_{1}

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We revisit the recently studied supersymmetric gauged inverse seesaw model [1] to incorporate astrophysical constraints on lightest supersymmetric particle (LSP) lifetime such that LSP constitutes the dark matter of the Universe. The authors in [1] considered light sneutrino LSP that can play the role of inelastic dark matter (iDM) such that desired iDM mass splitting and tiny Majorana masses of neutrinos can have a common origin. Here we consider a generalized version of this model without any additional discrete symmetry. We point out that due to spontaneous R-parity(R
_{p}=(-1)
^{3(B-L)+2s}) breaking in such generic supersymmetric gauged inverse seesaw models, LSP can not be perfectly stable but decays to standard model particles after non-renormalizable operators allowed by the gauge symmetry are introduced. We show that strong astrophysical constraints on LSP lifetime makes sneutrino dark matter more natural than standard neutralino dark matter. We also show that long-livedness of sneutrino dark matter constrains the left right symmetry breaking scale M
_{R}＜10
^{4} GeV.

Left-Right Symmetric Models (LRSM) [2-6] provide a framework within which spontaneous parity breaking as well as tiny neutrino masses [7-10] can be successfully implemented without reference to very high scale physics such as grand unification. Incorporating Supersymmetry (SUSY) into it comes with other advantages like providing a solution to the gauge hierarchy problem, and providing a Cold Dark Matter candidate which is the lightest supersymmetric particle (LSP). In Minimal Supersymmetric Standard Model (MSSM), the stability of LSP is guaranteed by R-parity, defined as where is the spin of the particle. This is a discrete symmetry put by hand in MSSM to keep the baryon number (B) and lepton number (L) violating terms away from the superpotential. In generic implementations of Left-Right symmetry, R-parity is a part of the gauge symmetry and hence not ad-hoc like in the MSSM. In one class of models [11-14], spontaneous parity breaking is achieved without breaking R-parity. This was not possible in minimal supersymmetric left right (SUSYLR) models where the only way to break parity is to consider spontaneous R-parity violation [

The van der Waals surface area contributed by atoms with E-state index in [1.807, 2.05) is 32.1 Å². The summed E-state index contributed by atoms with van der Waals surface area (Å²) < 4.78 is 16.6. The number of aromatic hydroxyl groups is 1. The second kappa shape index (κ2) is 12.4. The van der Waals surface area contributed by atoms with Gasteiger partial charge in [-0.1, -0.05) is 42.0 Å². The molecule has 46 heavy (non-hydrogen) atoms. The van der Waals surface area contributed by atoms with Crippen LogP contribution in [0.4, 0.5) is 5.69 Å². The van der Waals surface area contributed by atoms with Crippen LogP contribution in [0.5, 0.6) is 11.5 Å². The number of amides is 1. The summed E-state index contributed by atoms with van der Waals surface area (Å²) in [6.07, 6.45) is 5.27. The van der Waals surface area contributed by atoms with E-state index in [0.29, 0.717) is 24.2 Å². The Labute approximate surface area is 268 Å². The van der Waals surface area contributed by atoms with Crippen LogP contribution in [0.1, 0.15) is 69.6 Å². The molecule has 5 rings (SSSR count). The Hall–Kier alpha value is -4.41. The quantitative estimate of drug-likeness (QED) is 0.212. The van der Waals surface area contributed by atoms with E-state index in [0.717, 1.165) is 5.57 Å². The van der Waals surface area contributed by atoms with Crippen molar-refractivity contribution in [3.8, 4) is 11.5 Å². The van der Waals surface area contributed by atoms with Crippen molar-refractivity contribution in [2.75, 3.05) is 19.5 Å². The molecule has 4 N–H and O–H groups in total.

Here we study a different SUSYLR model which belong to a more general class of models where both R-parity and D-parity break spontaneously [